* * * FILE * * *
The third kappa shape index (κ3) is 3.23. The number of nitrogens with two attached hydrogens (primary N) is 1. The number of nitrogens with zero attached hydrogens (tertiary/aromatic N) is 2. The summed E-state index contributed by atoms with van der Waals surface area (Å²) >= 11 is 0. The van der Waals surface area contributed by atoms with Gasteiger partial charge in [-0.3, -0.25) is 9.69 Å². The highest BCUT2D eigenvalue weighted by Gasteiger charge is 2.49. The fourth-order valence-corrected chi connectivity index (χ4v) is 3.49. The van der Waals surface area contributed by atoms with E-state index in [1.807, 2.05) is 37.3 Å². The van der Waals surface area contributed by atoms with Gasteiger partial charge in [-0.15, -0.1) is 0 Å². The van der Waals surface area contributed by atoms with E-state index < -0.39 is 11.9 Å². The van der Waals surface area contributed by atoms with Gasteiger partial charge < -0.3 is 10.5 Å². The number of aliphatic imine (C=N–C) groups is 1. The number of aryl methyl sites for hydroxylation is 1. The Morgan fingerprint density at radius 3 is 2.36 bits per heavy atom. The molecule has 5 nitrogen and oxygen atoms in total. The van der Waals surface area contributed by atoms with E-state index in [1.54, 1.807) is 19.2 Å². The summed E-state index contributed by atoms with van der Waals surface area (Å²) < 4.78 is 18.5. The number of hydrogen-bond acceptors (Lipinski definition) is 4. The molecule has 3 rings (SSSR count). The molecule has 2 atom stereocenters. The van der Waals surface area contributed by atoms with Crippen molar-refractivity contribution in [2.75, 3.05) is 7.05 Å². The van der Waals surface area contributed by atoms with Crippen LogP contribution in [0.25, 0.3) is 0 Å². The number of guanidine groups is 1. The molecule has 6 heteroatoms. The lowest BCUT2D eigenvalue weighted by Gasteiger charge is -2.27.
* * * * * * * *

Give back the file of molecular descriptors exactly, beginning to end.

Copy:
The third kappa shape index (κ3) is 3.23. The number of nitrogens with two attached hydrogens (primary N) is 1. The number of nitrogens with zero attached hydrogens (tertiary/aromatic N) is 2. The summed E-state index contributed by atoms with van der Waals surface area (Å²) >= 11 is 0. The van der Waals surface area contributed by atoms with Gasteiger partial charge in [-0.3, -0.25) is 9.69 Å². The highest BCUT2D eigenvalue weighted by Gasteiger charge is 2.49. The fourth-order valence-corrected chi connectivity index (χ4v) is 3.49. The van der Waals surface area contributed by atoms with E-state index in [1.807, 2.05) is 37.3 Å². The van der Waals surface area contributed by atoms with Gasteiger partial charge in [-0.15, -0.1) is 0 Å². The van der Waals surface area contributed by atoms with E-state index < -0.39 is 11.9 Å². The van der Waals surface area contributed by atoms with Gasteiger partial charge < -0.3 is 10.5 Å². The number of aliphatic imine (C=N–C) groups is 1. The number of aryl methyl sites for hydroxylation is 1. The Morgan fingerprint density at radius 3 is 2.36 bits per heavy atom. The molecule has 5 nitrogen and oxygen atoms in total. The van der Waals surface area contributed by atoms with E-state index in [1.54, 1.807) is 19.2 Å². The summed E-state index contributed by atoms with van der Waals surface area (Å²) < 4.78 is 18.5. The number of hydrogen-bond acceptors (Lipinski definition) is 4. The molecule has 3 rings (SSSR count). The molecule has 2 atom stereocenters. The van der Waals surface area contributed by atoms with Crippen molar-refractivity contribution in [2.75, 3.05) is 7.05 Å². The van der Waals surface area contributed by atoms with Crippen LogP contribution in [0.25, 0.3) is 0 Å². The number of guanidine groups is 1. The molecule has 6 heteroatoms. The lowest BCUT2D eigenvalue weighted by Gasteiger charge is -2.27.